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Wednesday, March 20, 2013

Federal Grits learning the difference between being involved and being committed

I think we are all familiar with the breakfast dish: bacon and eggs, and with the chicken’s involvement and the pig’s commitment to the popular dish. So too must the federal Liberals be agonizing over the involvement level of their so-called registered supporters versus the commitment of their party members.

Here we have a political party that is struggling to remain relevant to Canadian voters at the national level, and now their leadership campaign seems to be falling flat on its face. The Grits have had to water down their voting requirements to the point that anyone and everyone seems to qualify, yet they are unlikely to garner enough eligible voters to even match the NDP, which restricted its 2012 leadership election to party members only.

According to The Hill Times, “One of the [Liberal leadership] campaigns told The Hill Times that as of Tuesday morning this week a total of 115,090 party members and Liberal [party] supporters … had gone through the registration process.” In last year’s vote for its leader, the federal NDP had about 131,000 eligible voters (party members)—though only 65,108 bothered to vote in the first ballot.

At this rate, the Liberals will be hard-pressed to reach 130,000 eligible voters by tomorrow’s deadline for registration. This despite a one-week extension of the registration deadline and the Grits’ crowing over an announced total of 294,002 members and party supporters signed up as of March 4. Further indication the Grits have indeed fallen to third-party status in more ways than one.

The whole faux leadership race has become somewhat of a joke.

Justin Trudeau’s huge Twitter following apparently chased off, at least, a couple of strong challengers even before the leadership race began officially. Then we had the spectacle of Marc Garneau bailing out to support the Dauphin, who he’d spent months trying to discredit, telling Liberals that Trudeau’s leadership is little more than a pretty face and empty platitudes. So the apparent runner up folds and genuflects to the Dauphin, in hope, I suppose, of securing favour with the eventual winner.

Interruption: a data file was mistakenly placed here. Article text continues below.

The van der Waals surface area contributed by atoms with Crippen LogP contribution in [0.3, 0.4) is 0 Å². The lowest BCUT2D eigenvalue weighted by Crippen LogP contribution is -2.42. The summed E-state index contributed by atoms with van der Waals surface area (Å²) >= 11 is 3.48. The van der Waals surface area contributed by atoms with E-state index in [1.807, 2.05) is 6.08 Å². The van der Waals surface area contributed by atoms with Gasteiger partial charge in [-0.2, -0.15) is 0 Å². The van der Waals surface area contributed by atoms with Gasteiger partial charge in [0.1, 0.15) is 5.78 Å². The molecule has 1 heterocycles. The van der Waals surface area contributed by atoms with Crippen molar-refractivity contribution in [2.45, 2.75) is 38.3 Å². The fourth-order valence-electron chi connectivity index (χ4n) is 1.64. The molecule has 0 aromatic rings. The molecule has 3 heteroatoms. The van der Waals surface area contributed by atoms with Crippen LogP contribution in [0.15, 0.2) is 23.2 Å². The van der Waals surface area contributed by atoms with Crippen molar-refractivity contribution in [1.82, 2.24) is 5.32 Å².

But the former astronaut may have miscalculated. There seems some evidence to suggest Vancouver MP Joyce Murray has been signing up more committed voters with her emphasis on the environment and a scheme (described as “electoral cooperation”) to unite the left in an attempt to defeat Stephen Harper’s Tories. She seems popular with David Suzuki and his crowd and those who would like to see Canada’s first-past-the post electoral system replaced with some kind of proportional representation system.

If Murray can get enough momentum going, more of these supporters might follow through by registering and voting for her than will many of Trudeau’s Twitter followers, and we still could see a real race to the finish.

But, perhaps, I engage too much in wishful thinking. The more likely outcome when voting ends April 14 (it begins on April 6) is a Trudeau coronation as most envisioned at the start of the contest.

I’d never want to underestimate Justin Trudeau, but nothing he has done or said so far in the contest leads me to believe he’s a gifted leader. Still, one never knows. I voted for Michael Harris as leader of the Ontario Progressive Conservatives while believing he’d struggle to do justice to the job, and he grew into the job and became Ontario’s best premier since William Davis. Perhaps Trudeau can also rise to the occasion and reclaim second place from the socialist-Quebec souvernist NDP.

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